Video ad net BrightRoll will offer behavioral targeting to its in-stream and in-banner advertisers, and will partner with a variety of data sellers to do it. As video networks and sites add behavioral to the mix, its value to advertisers remains unclear.
The company argues that, as consumer adoption of online video has increased, there is enough reach in its network to warrant targeting based on behavioral data, which typically requires more reach and frequency than other forms of targeting to be successful.
Calling the offering, “very logical,” and “an expected evolution of the category,” BrightRoll CEO Tod Sacerdoti told ClickZ News advertisers and agencies have been testing behavioral targeting in the network over the last few months. He also believes that advertisers will be willing to pay more to target video ads against such data.
“We never run into the challenge now of executing buys,” he said. “It’s a way for us to work with high-priced inventory. The category as a whole is [priced high],” he added.
The network also enables targeting based on audience data including demographics, age, and ethnicity.
Razorfish VP Media Sarah Baehr said she is not convinced that behavioral targeting in video ad networks provides enough necessary context for advertisers. “It doesn’t take context into consideration,” she said, speaking on in-stream network behavioral targeting in general. “Yes, you can identify particular behaviors that are relevant to the product you’re trying to sell…but I question the fact that someone in-market for a blender is going to click on an ad unit [about something irrelevant to the video content].”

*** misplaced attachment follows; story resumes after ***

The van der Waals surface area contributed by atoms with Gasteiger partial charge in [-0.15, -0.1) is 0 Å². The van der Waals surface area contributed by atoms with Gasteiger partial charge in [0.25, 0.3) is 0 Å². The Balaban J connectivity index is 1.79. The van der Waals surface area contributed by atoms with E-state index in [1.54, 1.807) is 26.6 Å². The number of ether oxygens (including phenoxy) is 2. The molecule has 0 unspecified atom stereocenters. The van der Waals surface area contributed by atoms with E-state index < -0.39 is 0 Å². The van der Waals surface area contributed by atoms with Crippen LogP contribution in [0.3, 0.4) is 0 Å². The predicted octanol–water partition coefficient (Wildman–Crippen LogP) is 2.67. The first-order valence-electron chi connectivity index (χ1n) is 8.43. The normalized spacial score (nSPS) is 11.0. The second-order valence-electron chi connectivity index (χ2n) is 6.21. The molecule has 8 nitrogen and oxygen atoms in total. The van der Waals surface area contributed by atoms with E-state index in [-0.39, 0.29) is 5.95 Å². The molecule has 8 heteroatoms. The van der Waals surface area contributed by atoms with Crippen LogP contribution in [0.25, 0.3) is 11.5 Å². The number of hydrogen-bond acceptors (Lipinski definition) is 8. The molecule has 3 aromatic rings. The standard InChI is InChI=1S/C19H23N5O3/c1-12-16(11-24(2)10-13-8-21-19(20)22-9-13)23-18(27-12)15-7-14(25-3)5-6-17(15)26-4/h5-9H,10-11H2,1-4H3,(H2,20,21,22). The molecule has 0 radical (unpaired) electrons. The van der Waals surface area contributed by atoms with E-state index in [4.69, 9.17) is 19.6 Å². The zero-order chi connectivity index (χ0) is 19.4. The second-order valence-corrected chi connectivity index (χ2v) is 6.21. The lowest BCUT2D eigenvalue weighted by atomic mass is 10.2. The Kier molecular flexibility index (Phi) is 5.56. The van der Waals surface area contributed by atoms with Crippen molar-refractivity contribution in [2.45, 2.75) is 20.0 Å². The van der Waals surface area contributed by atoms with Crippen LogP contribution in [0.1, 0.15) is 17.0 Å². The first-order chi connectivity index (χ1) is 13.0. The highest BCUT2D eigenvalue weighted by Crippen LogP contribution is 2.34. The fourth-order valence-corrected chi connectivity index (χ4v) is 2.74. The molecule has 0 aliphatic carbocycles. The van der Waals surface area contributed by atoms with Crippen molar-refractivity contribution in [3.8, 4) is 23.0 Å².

However, she suggested, “It makes sense to provide advertisers with a more targeted way to reach their best consumers.”
Sacerdoti said the majority of campaigns that run in the network are not targeted based on context; rather, demographic data such as age and gender drives much of the targeting.
Behavioral in-stream video ad targeting is not exactly new. AOL has offered it through its Advertising.com network since it acquired video ad firm Lightningcast in 2006. More recently, Hulu, a video site co-owned by News Corp., NBC Universal, and Disney that features long-form TV content, partnered with AudienceScience in July to enable behavioral targeting. Video ad network YuMe also offers behavioral targeting.
Like other behavioral firms, BrightRoll will gather data from multiple providers including BlueKai and Exelate. “There is much better data from third parties than there are from proprietary sources,” said Sacerdoti, adding that, “some of the best data available is coming from offline data providers.”
According to BrightRoll, no advertisers using the new behavioral offering were willing to discuss their use of it. Indeed, it’s often difficult to get advertisers to agree to speak about any advertising initiative. Yet, in the case of behavioral targeting, it has become especially difficult as consumer privacy watchdogs and government entities have put more pressure on the behavioral ad sector, particularly when it comes to online data collection and use.
Noting the need for “some form of transparency,” Sacerdoti said, “If every ad we served had to have a link on it where you could find out what data sources were used, we’d be totally fine with it.”
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